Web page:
Thursday, April 01, 2010

Maundy Thursday

On my way in to celebrate the midday Eucharist, I stopped to chat with the churchyard path laying contractors, about to knock off their their Easter break. All the renewed kerbstones are now in place, and there's a layer of six inches of concrete laced aggregate rolled into place, leaving room for the pennant flagstones to be laid when they arrive after the holiday. "Derr, that's a bit overkill for a path innit?" said the charge hand, "You could drive a tank over it when it's finished." "That's the idea, we're sick of tripping over loose flagstones." I riposted. "Yeah, but it'll outlast the church at this rate." he said. "No harm in that." I replied, trying to imagine the path bearing visitors or pilgrims in 200 years time, hopefully, not paying homage to an urban ruin. So, with a bit of luck and decent weather, the job should be done before I retire. Meanwhile, the guys have kindly used some spare aggregate to fashion ramps at each end, to facilitate wheeled access for the time being.

We were a dozen at the noon Eucharist, half seemed to be passing foreign visitors. After the service I went over to the Catholic Truth Society shop to buy a paschal candle sticker and a stock of communion wafers. The congregation at the Metropolian Cathedral Chrism Mass next door was just coming out, and Archbishop Peter was in the door way greeting the faithful. A very joyous and happy atmosphere was generated by chatting groups along the pavement. The forecourt of the shop became briefly a refuge for several clergy uninhibitedly puffing away at their first post liturgical ciggies. There was a party atmosphere in the shop too, for them one of the busiest days of the year after the visit of the relics of St Therèse. "You wouldn't believe it Father - non stop twelve hours opening. We had to throw them out in the end."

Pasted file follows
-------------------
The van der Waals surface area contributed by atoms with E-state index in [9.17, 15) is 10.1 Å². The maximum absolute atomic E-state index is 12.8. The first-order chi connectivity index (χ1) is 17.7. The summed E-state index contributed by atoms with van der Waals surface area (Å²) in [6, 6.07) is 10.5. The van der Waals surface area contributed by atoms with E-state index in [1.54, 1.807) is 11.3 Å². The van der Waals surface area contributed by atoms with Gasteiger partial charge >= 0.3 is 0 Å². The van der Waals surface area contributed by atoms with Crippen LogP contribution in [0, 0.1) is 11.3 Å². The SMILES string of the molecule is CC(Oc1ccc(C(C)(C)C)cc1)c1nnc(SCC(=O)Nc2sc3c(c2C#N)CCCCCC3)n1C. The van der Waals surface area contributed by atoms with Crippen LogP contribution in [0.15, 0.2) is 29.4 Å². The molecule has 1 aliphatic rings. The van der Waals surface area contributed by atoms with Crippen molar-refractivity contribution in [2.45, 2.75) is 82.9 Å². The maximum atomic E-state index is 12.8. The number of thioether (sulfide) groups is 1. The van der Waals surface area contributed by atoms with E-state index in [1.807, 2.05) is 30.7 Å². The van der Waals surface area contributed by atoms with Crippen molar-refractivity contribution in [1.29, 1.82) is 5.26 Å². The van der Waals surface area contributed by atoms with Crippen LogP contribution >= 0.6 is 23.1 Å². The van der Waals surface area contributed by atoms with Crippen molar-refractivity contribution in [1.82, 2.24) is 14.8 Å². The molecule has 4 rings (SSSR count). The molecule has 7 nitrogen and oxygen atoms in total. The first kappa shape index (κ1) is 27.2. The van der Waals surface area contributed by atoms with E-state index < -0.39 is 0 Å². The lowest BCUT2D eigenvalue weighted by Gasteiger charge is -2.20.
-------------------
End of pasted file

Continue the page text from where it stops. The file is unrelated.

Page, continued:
Then I went over the Southgate House, to complete my little effort in CBS subscriber data input. My arrival coincided with a visit from our technical supplies man. We had an interesting conversation about the the problems of 'reception' - not transmission quality, but reception of new ideas in certain areas of local government where 'Not invented here' is inscribed religiously on the door lintels. We have a little way to go yet, to ensure that the city is as well served as it deserves to be. He's an interesting guy, who left a certain local church school with one 'O' level, and was 'blessed' with this valedictory sentence from a teacher: "I can't ever see you holding down a steady job." Undeterred, he said that he'd never been out of work since then, twenty eight years ago. Some people can only learn to succeed from life itself, and not by jumping through hoops laid by academics. Failure to recognise this is perhaps at the heart of modern educational problems.

There were fourteen of us for the Evening Eucharist of the Lord's Supper. I preached, for the second time today, having just enough voice to be ready to have a go, but I did begin to splutter towards the end. I wasn't the only one barking, snuffling and coping with catarrhal deafness. Evan was right on the mark after the withdrawal of the reserved sacrament, and the sanctuary was stripped, bleak and bare by the time we came to the end of Psalm 88, with the last light of day fading rapidly. "It was night", as scripture says, abrupt and powerful.

Time then, to draw breath go home and eat, and hunt nervously for tomorrow's Vigil at the Cross addresses, completed before Lent began, and just a bit elusive earlier on in a file system, reproduced over two machines each with Linux and Windows partitions. After a minor panic, they turned up 'in the cloud' as the latest trendy tech jargon has it. I took a free subscription to an Ubuntu Linux internet file storage service you can access from anywhere, just in case you forget your memory stick or floppy disk. I parked the sermons there, meaning to transfer them to earthly property owned by me, in another room, or the church office, and then forgot what I'd done. If you don't make it to hear them live, you can read them here.

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